Unlike his diplomatic colleagues in Kathmandu, Israel’s ambassador to Nepal Hanan Goder Goldberger, is often knee-deep in mud in paddy fields or travelling in rural Nepal to find out more about farmers’ concerns. After a recent visit to Makwanpur he spoke to Nepali Times about his passion for agriculture.
Nepali Times: You seem to enjoy field trips to the hinterland more than the Kathmandu diplomatic circuit?
Hanan Goder Goldberger : I feel that travelling outside Kathmandu, even if it is just the neighbouring districts of Kavre or Makwanpur, is always such an amazing experience. I have travelled to 30 districts since my arrival here in 2011 and hope to cover as many districts as possible. I have learned a lot from my interactions with farmers and understanding their concerns.
What are some projects that the embassy is involved in?
We are working with the government and local organisations to improve education, health and agriculture services through MASHAV, Israel's Agency for International Development Cooperation. We collaborate with hospitals in Dhulikhel and Kathmandu in more than a dozen programs related to public health, trauma management and community services. Hundreds of students go to Israel for health, education, agriculture training and we have an active alumni association here. In 2010 the governments of Israel and Nepal signed an agricultural cooperation agreement, and last year we sent the first batch of Nepali students for a year long agriculture training program in Israel.
Tell us more about that. Where did the idea come from?
We began training young farmers from Nepal so they could modernise agricultural practices. Around 200 students who are members of agricultural cooperatives in Nepal are presently studying in Negev, Kinneret and Arava in Israel. And the students there also get the opportunity to work in agricultural sector to get first hand experience of the classroom lessons, support their education, living and travel cost. It is a learn and earn program which we hope will benefit several communities once the students come back and implement what they have learnt in Israel.
What do they learn in Israel?
Over the years Israel has successfully modernised its agriculture producing surplus to export despite its rugged landscape. We hope students who come to Israel will understand the immense opportunity of commercial farming in Nepal and take back lessons home about simple and effective practice like drip irrigation, quality control, market management to expand from subsistence farming. Nepal has abundant natural resources and a large workforce is still dependent on agriculture, but in the absence of modern farming techniques it is still not self sufficient in agricultural products. Nepalis are very hardworking people but in the absence of proper training and infrastructure they are still forced to make do with traditional farming practice. How will farmers profit if the quality and quantity of their products is still what it used to be a decade ago? Nepal’s neighbours are fast growing economies, so they don’t have to worry about the market for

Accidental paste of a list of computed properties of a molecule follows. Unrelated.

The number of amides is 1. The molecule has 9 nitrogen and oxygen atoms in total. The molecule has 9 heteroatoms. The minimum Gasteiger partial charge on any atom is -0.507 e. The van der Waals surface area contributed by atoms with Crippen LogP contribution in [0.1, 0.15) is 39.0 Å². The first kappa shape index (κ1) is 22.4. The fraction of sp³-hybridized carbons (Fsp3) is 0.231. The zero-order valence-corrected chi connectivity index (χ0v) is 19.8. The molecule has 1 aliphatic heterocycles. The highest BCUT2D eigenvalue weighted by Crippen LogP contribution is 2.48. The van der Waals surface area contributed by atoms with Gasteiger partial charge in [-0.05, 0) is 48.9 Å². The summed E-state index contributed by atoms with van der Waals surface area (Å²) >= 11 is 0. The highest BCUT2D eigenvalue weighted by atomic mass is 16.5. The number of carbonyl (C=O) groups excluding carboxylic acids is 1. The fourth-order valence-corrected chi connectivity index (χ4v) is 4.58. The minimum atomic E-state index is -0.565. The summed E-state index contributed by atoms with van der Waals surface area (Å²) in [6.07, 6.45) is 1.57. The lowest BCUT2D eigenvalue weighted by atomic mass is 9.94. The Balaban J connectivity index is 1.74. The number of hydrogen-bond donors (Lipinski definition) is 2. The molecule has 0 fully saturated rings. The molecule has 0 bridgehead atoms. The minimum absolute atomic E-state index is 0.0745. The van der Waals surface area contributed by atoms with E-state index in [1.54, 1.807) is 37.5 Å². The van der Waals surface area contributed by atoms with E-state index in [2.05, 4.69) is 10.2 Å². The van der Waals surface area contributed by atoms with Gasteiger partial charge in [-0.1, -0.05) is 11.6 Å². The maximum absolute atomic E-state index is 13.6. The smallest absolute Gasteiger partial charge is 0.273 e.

What about Nepali migrant workers in Israel?
We are extremely grateful to the people from Nepal who choose to come to Israel leaving their families and country. It might be difficult for them to adjust to a new place but we are trying our best to ensure that migrant workers feel safe and earn enough to start their own enterprises back home. There are a lot of young people who come to Israel not just as care givers, but also to work in commercial farms which I hope will benefit them in the future. It is unfortunate that Nepal hasn’t been able to generate jobs for increasing new workforce each year which forces them to go abroad.
What prospects do you see for Nepal’s future development?
Nepal has abundant natural resources and all it needs is sound policy and appropriate technology to tap it for economic growth. Taking steps towards modernising farming in at least few districts could be great starting point. Despite the fluid political situation Nepal has achieved a lot in terms of increasing literacy rate and the country in now in the middle of an educational revolution preparing skilled human resource in various fields. Now it is up to Nepal to ensure that it is able to retain the new generation of skilled workforce for the development of the country.
Nepal learns from the Negev